July 28, 2015 / 9:28am
Harris Johnson’s painting Black Hole (2015) addresses the bizarre scientific concept of the same name, a concept that is strange and fraught with existential paradox. Calling something a “hole” implies that it is an empty space; a void, a vacuum, an absence. And to our human eyes, that’s what black holes look like: they’re black, empty circles; they are points in the sky where the stars have been erased and nothing is left behind to see. But scientifically speaking, that understanding is patently false. A black hole is not nothing. In fact, it’s so much something that it forces space-time to bend to accommodate it.
Many black holes begin as large stars. Within the dense, hot center of the star, the nuclei of atoms become so hot that they fuse to one another. That fusion lets loose a huge amount of energy, projecting heat and light outwards from the center. Meanwhile, gravity pulls in the opposite direction. These two forces balance one another for the lifetime of the star.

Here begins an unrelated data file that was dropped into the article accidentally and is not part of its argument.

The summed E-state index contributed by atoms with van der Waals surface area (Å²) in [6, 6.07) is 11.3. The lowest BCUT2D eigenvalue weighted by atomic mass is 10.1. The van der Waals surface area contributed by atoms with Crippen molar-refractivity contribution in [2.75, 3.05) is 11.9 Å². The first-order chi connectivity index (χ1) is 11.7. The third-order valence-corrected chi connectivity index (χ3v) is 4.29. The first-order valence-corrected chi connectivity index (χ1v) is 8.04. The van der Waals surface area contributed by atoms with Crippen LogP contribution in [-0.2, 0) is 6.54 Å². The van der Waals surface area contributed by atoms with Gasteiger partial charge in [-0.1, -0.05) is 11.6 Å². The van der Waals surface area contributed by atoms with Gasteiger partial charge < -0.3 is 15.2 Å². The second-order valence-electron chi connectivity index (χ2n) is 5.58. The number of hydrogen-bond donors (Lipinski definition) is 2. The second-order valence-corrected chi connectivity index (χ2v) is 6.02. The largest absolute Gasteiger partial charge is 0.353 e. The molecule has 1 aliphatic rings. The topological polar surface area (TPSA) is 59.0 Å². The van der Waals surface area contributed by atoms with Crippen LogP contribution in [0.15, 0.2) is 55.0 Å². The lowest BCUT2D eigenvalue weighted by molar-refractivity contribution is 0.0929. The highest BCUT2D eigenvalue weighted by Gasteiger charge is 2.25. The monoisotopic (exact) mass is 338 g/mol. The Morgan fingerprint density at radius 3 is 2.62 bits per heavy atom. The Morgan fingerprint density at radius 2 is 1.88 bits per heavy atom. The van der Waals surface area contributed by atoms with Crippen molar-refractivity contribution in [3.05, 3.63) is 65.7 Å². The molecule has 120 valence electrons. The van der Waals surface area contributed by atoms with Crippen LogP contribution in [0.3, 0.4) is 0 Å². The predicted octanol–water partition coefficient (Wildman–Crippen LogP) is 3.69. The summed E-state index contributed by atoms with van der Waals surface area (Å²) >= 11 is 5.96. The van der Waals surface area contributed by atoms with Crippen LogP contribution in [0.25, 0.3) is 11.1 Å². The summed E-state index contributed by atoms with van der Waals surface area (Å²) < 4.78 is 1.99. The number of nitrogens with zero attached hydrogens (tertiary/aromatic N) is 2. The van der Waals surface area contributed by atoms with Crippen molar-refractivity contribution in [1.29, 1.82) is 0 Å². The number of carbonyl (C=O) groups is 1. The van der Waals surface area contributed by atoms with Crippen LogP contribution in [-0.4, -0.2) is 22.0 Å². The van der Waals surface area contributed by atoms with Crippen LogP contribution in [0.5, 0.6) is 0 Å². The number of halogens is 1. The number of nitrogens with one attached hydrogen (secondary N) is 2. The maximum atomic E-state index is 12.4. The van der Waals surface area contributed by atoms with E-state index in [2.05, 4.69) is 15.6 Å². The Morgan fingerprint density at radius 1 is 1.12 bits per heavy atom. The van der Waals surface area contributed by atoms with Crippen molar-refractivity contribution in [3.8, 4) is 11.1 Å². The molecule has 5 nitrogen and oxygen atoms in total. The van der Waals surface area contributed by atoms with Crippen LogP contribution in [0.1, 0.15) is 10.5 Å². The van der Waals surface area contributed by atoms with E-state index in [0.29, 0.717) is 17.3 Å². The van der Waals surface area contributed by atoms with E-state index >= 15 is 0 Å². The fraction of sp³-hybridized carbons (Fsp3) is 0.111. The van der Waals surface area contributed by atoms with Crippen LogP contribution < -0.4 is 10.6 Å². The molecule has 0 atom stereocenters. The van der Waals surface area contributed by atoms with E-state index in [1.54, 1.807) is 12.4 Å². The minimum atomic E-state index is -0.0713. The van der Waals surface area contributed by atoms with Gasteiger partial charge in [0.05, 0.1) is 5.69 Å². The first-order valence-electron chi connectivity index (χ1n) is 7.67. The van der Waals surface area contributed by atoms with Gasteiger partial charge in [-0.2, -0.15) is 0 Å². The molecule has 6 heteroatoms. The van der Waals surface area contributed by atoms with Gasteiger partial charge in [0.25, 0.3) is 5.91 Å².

Eventually, however, the star runs out of fusible atoms for fuel. The outward force lessens, and the star’s gravity overwhelms it. Even as the star burns brighter and larger than before, its core is squeezed tighter and tighter. Most of the mass of the star collapses inward, and the outer layer explodes outward in a supernova, creating the ethereal swirls of colorful light that we see around dying stars.
Black holes are so dense that nothing, not even light, can escape their pull. So, to us they look like black voids in the sky—light can’t reflect off of them, and is instead absorbed.
The illegible glyphs in Johnson’s painting orbit the black hole at its center, skirting inescapability. Is it the knowledge they might represent that we’re losing forever?
- Rachel Krislov